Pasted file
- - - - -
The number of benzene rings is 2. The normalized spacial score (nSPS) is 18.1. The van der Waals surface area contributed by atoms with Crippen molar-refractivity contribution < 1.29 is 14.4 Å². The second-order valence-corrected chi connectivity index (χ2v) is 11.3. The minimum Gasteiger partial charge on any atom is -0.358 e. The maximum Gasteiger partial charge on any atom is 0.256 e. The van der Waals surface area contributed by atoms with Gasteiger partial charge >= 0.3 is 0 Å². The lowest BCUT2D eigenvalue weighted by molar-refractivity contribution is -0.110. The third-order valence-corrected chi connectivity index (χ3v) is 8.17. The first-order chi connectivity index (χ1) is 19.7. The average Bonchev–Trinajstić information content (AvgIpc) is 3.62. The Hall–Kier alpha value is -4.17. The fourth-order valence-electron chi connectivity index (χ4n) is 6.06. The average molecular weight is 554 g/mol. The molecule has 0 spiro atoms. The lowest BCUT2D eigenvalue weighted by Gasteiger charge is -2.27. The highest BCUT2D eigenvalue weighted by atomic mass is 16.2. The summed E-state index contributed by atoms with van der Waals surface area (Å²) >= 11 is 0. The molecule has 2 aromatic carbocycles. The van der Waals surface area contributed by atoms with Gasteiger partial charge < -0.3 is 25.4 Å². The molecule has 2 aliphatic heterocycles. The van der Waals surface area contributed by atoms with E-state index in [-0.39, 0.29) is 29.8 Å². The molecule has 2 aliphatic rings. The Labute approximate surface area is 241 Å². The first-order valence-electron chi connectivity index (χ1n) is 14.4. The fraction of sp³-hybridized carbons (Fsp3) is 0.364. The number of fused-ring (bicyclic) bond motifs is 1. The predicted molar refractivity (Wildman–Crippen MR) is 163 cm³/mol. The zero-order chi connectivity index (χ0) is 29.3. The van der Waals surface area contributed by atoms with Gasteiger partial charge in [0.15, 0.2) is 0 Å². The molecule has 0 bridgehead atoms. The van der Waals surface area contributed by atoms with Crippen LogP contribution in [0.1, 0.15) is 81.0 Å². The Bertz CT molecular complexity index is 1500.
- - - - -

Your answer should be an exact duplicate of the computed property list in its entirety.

The number of benzene rings is 2. The normalized spacial score (nSPS) is 18.1. The van der Waals surface area contributed by atoms with Crippen molar-refractivity contribution < 1.29 is 14.4 Å². The second-order valence-corrected chi connectivity index (χ2v) is 11.3. The minimum Gasteiger partial charge on any atom is -0.358 e. The maximum Gasteiger partial charge on any atom is 0.256 e. The van der Waals surface area contributed by atoms with Gasteiger partial charge >= 0.3 is 0 Å². The lowest BCUT2D eigenvalue weighted by molar-refractivity contribution is -0.110. The third-order valence-corrected chi connectivity index (χ3v) is 8.17. The first-order chi connectivity index (χ1) is 19.7. The average Bonchev–Trinajstić information content (AvgIpc) is 3.62. The Hall–Kier alpha value is -4.17. The fourth-order valence-electron chi connectivity index (χ4n) is 6.06. The average molecular weight is 554 g/mol. The molecule has 0 spiro atoms. The lowest BCUT2D eigenvalue weighted by Gasteiger charge is -2.27. The highest BCUT2D eigenvalue weighted by atomic mass is 16.2. The summed E-state index contributed by atoms with van der Waals surface area (Å²) >= 11 is 0. The molecule has 2 aromatic carbocycles. The van der Waals surface area contributed by atoms with Gasteiger partial charge < -0.3 is 25.4 Å². The molecule has 2 aliphatic heterocycles. The van der Waals surface area contributed by atoms with E-state index in [-0.39, 0.29) is 29.8 Å². The molecule has 2 aliphatic rings. The Labute approximate surface area is 241 Å². The first-order valence-electron chi connectivity index (χ1n) is 14.4. The fraction of sp³-hybridized carbons (Fsp3) is 0.364. The number of fused-ring (bicyclic) bond motifs is 1. The predicted molar refractivity (Wildman–Crippen MR) is 163 cm³/mol. The zero-order chi connectivity index (χ0) is 29.3. The van der Waals surface area contributed by atoms with Gasteiger partial charge in [0.15, 0.2) is 0 Å². The molecule has 0 bridgehead atoms. The van der Waals surface area contributed by atoms with Crippen LogP contribution in [0.1, 0.15) is 81.0 Å². The Bertz CT molecular complexity index is 1500.